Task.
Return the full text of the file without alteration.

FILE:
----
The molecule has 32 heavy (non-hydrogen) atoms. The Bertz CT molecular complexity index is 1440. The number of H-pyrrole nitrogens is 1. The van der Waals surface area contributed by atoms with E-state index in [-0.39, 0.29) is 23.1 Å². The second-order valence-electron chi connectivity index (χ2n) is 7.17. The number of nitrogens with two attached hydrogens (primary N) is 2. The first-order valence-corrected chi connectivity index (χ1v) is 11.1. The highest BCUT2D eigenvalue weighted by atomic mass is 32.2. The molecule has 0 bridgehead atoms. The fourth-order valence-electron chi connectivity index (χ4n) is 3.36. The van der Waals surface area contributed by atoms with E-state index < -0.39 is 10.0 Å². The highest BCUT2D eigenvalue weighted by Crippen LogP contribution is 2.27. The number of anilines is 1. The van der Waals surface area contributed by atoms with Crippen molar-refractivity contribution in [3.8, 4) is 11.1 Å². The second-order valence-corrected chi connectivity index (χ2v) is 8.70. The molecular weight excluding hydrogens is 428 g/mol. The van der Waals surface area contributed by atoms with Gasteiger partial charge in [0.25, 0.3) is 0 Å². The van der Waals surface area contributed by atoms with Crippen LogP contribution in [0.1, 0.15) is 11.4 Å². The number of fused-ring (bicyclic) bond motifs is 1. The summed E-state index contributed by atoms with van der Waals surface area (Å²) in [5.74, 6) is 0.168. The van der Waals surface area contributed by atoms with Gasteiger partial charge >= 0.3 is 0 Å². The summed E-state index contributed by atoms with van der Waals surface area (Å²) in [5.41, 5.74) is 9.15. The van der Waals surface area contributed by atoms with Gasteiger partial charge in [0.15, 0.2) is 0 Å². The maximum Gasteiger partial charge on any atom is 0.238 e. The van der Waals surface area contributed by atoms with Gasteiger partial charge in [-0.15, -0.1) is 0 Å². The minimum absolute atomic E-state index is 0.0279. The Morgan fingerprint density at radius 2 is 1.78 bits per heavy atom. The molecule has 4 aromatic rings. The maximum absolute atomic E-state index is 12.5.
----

The molecule has 32 heavy (non-hydrogen) atoms. The Bertz CT molecular complexity index is 1440. The number of H-pyrrole nitrogens is 1. The van der Waals surface area contributed by atoms with E-state index in [-0.39, 0.29) is 23.1 Å². The second-order valence-electron chi connectivity index (χ2n) is 7.17. The number of nitrogens with two attached hydrogens (primary N) is 2. The first-order valence-corrected chi connectivity index (χ1v) is 11.1. The highest BCUT2D eigenvalue weighted by atomic mass is 32.2. The molecule has 0 bridgehead atoms. The fourth-order valence-electron chi connectivity index (χ4n) is 3.36. The van der Waals surface area contributed by atoms with E-state index < -0.39 is 10.0 Å². The highest BCUT2D eigenvalue weighted by Crippen LogP contribution is 2.27. The number of anilines is 1. The van der Waals surface area contributed by atoms with Crippen molar-refractivity contribution in [3.8, 4) is 11.1 Å². The second-order valence-corrected chi connectivity index (χ2v) is 8.70. The molecular weight excluding hydrogens is 428 g/mol. The van der Waals surface area contributed by atoms with Gasteiger partial charge in [0.25, 0.3) is 0 Å². The van der Waals surface area contributed by atoms with Crippen LogP contribution in [0.1, 0.15) is 11.4 Å². The number of fused-ring (bicyclic) bond motifs is 1. The summed E-state index contributed by atoms with van der Waals surface area (Å²) in [5.74, 6) is 0.168. The van der Waals surface area contributed by atoms with Gasteiger partial charge >= 0.3 is 0 Å². The summed E-state index contributed by atoms with van der Waals surface area (Å²) in [5.41, 5.74) is 9.15. The van der Waals surface area contributed by atoms with Gasteiger partial charge in [0.15, 0.2) is 0 Å². The maximum Gasteiger partial charge on any atom is 0.238 e. The van der Waals surface area contributed by atoms with Gasteiger partial charge in [-0.15, -0.1) is 0 Å². The minimum absolute atomic E-state index is 0.0279. The Morgan fingerprint density at radius 2 is 1.78 bits per heavy atom. The molecule has 4 aromatic rings. The maximum absolute atomic E-state index is 12.5.